peak

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peak TV

The period of proliferation of TV shows in the late 2010s resulting in a multitude of quality programs across streaming, cable, and broadcast platforms. The phrase, attributed to CEO of FX Networks John Landgraf, originally referred to the seeming unsustainability of such a large number of shows. It's peak TV, and I'm actively watching eight different shows, not including the ones I want to watch but don't have time to!
See also: peak, TV

widow's peak

A point in the hairline in the middle of one's forehead. Now known to be a genetic trait, it was once believed to indicate early widowhood. My sister has a widow's peak. Does this haircut make my widow's peak too noticeable?
See also: peak
Farlex Dictionary of Idioms. © 2015 Farlex, Inc, all rights reserved.
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References in periodicals archive ?
A second discharge peaked one-fifth of a second after the first and also declined following the initial syllable presentation.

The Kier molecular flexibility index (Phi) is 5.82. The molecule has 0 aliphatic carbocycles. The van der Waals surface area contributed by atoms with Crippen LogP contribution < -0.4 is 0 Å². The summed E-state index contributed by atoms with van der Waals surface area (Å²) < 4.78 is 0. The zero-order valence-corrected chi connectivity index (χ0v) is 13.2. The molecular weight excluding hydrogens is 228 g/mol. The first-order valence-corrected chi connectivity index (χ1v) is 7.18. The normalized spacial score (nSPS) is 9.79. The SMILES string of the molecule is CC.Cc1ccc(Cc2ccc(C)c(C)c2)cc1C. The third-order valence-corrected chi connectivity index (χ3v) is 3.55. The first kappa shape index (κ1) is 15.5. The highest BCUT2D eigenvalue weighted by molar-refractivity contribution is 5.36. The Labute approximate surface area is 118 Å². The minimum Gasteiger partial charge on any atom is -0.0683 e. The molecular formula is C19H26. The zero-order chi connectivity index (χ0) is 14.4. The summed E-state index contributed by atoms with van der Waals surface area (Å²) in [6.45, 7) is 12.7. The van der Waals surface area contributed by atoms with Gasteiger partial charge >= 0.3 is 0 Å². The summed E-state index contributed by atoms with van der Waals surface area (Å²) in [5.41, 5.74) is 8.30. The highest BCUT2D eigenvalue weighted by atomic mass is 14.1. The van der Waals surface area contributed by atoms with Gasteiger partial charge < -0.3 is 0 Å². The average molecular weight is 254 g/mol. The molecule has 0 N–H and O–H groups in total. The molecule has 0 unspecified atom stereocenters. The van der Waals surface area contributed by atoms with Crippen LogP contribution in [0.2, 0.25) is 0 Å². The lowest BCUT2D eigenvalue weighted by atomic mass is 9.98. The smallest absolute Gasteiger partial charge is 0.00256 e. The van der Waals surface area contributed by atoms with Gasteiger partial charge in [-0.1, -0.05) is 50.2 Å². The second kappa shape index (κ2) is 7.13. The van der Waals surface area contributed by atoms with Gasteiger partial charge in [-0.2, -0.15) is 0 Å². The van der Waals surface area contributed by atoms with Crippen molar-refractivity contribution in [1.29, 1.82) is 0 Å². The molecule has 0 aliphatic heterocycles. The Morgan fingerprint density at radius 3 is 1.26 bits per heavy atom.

It peaked at 84.8 percent in March 1989 and fell to a cyclical low of 78.3 percent two years later.
So far in the nineties, capacity growth has slowed to an annual rate of only about 1 percent; the rate of capacity utilization in primary processing, which had peaked at 88 percent in early 1989, recovered from its recessionary dive to a moderate rate of 84 percent in early 1993.
The 888 laboratory-confirmed cases of Puumala virus infection (1.74; 95% CI 1.62-1.85) peaked in late 1995 and occurred throughout Finland.
For tularemia (Figure, panel D) and Pogosta disease (Figure, panel C), the PDRD searches and the cases in NIDR rose from a low baseline level, peaked sharply, and then declined in parallel.
Like the earlier estimates, the revised ones show that utilization peaked in late 1988--early 1989 and that pressures on capacity have diminished since then because output has leveled off while capacity has continued to expand.